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How to Avoid the Exit Interview Guilt Trip

Dec 12, 2022
How to Avoid the Exit Interview Guilt Trip
What is an exit interview?

An exit interview is conducted by organisations when an employee either chooses to resign or is mutually let go by the business. It’s usually conducted by HR or Talent Acquisition and is used as an opportunity to understand the employee's experience with the business. 

It can also be used in academia - depending on the institution. Exit interviews can be a great way for organisations to have a “full-cycle” feedback process, and ultimately utilise the information to improve certain areas of the organisation, depending on the feedback given.

What can this look like for different organisations?

Exit interviews can vary depending on the organisation’s size and also how long an employee has been with a business. For consistency, organisations should offer exit interviews to all employees leaving. 

However, it’s natural that exit interviews for employees who have been with the business for a longer period may go through a more thorough process, as it would be natural to assume that an employee with a 5-year tenure would have more feedback than an individual with a 6-month tenure. An exit interview can be as simple as a few questions lasting 15-20 minutes, or it could be as lengthy as 45 minutes to an hour. 

Why are they essential?

Exit interviews are essential for three key reasons:

  • Respect: When an employee has given you any period working for you, the respectful thing to do is give them a platform to exit the business with nothing left “unsaid”. Ultimately, we spend the majority of our lives at work, and organisations have a duty to offer all employees - regardless of whether they’re leaving or not, with respect!
  • Feedback: Name something more valuable than direct feedback from employees? It’s impossible! First-hand feedback is so important for business growth and improvement, and an exit interview is a platform for employees to offer feedback that can be actioned. Especially if you’re repeatedly receiving this feedback, it can be a great indicator that it’s time to make a change. The feedback doesn’t have to all be negative, either. Positive feedback can reinforce that what you’re doing is right - so then do more of it!
  • Brand reputation: When an employee leaves - they are no doubt going to talk about their experiences with you as an organisation in the future. Having a smooth, positive exit will only improve your brand reputation in the market. An exit interview doesn’t necessarily mean something bad - people move on for all kinds of reasons. Supporting this and being a positive brand is paramount.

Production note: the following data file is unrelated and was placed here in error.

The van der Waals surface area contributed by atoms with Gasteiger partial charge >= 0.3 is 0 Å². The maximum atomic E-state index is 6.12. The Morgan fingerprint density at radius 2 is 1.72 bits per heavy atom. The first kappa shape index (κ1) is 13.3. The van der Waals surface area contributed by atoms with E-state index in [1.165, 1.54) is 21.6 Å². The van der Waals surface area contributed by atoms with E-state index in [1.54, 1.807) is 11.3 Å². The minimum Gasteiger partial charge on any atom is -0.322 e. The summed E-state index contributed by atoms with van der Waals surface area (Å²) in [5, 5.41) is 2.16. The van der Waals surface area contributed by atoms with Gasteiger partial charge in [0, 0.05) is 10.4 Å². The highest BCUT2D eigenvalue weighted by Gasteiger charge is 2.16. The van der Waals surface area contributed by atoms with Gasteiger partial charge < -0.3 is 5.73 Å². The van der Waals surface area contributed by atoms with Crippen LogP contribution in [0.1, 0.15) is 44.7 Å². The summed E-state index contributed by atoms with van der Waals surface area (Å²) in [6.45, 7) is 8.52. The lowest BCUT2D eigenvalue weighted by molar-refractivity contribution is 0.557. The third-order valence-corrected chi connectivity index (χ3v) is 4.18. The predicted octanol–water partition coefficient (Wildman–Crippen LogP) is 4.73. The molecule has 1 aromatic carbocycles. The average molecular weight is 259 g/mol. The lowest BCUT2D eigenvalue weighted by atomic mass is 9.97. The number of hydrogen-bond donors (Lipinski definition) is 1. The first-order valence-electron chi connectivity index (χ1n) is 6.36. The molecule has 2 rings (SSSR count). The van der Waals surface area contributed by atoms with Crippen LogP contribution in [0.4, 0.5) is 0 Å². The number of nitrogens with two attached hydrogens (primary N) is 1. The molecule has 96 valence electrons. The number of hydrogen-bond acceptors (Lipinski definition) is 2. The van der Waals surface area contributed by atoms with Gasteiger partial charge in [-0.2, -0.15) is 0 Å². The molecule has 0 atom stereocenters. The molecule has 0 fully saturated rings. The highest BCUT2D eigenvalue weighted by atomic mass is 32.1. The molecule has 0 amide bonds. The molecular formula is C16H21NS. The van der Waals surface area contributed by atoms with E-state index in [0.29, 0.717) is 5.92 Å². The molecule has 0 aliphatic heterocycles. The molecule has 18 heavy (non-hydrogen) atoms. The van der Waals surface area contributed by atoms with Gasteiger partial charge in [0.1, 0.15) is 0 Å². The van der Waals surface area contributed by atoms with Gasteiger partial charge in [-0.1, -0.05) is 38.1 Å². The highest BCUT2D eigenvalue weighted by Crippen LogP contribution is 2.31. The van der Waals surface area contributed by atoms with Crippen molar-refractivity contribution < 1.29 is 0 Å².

They are challenging for both the employee and the business

However, it’s important to note that not all exit interviews will be smooth sailing, and, there may be some difficult conversations that happen in this process. They can be challenging for the business but equally challenging for the employee in question. 

They may have certain gripes that are raised in an exit interview, or things may come to light that could come as a surprise to the employer. Recognising that exit interviews can be challenging will enable you to prepare for them better. 

The line between personal and professional

This is where the “guilt trip” can start to creep up on you. Especially in circumstances where this is a long-term employee, the line between professional and personal naturally becomes blurred over time. 

It is physically impossible to have a separated, somewhat neutral relationship. However, when it comes to exit interviews - the line between personal and professional needs to be redefined somehow, which can be difficult to do. 

Tips for running a non-biased, balanced exit interview
  • Set the tone and agenda first: Most exit interviews will be around 30 minutes long and consist of 8-10 questions. Make this known and explain the process so it’s clear to everybody involved. 
  • Stick to the facts: Don’t ask questions that just require a yes or no answer to keep it “factual” - instead allow for elaboration but keep your opinion out of it. Accept whatever answer is given, write it down and try not to engage in a debate. 
  • Have a mediator or second person present: If you anticipate that this will be a challenging exit interview, have a second person present to be a witness and also a mediator. This may sound extreme - but it’s to protect both employee and employer from a “he said she said” situation. 
  • Keep it positive: In some cases, this may be tough, but finishing the exit interview on a positive note should be the aim. Always thank the employee for the time they gave to the organisation and try to be as neutral as possible. 
  • Remember it’s not a direct attack on you: If the employee has specific views or opinions on the organisation that is negative, don’t take it as a direct attack - as it rarely is one person or thing that causes someone to leave.

In summary, exit interviews are essential for every business. Use them to benefit you, try to stay neutral, and remember that feeling guilt is normal - but not necessarily something you should take to heart.

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